April 30, 2007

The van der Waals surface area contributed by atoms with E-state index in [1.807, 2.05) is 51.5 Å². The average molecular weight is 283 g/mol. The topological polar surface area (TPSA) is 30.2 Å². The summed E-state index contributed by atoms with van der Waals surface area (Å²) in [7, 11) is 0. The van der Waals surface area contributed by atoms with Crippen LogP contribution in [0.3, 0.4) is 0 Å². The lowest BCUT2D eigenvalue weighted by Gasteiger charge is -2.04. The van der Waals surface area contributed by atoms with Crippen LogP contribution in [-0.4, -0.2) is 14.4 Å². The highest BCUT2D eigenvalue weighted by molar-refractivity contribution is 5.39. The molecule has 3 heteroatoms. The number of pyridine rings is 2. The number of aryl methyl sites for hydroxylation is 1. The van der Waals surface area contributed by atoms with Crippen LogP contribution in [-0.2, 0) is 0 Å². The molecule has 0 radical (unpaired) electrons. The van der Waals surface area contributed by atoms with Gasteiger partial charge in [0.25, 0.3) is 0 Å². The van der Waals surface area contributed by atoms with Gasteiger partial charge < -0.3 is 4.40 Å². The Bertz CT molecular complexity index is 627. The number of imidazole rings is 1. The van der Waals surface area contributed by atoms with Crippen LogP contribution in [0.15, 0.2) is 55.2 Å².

The book Moneyball describes how the Oakland A’s used a rational analysis of baseball statistics to cheaply construct a competitive major league team (book summary here). Many people have been inspired to consider if their own field can be improved by the “Moneyball” approach. To continue this trend, how would the Moneyball approach apply to software? If you believe the cliche that the best programmers are 10 times better than the average, then why aren’t companies willing to pay 10X  (or 5X or even 2X) more for those guys? The problem is we don’t have public statistics on programmers, nor do we have valid statistical measures of productivity. So we have nothing so far. And that’s why it’s important to figure out some measure, however crude, that can help skim the best from the rest. Google is the only company I’m aware of that is making an attempt at doing this.


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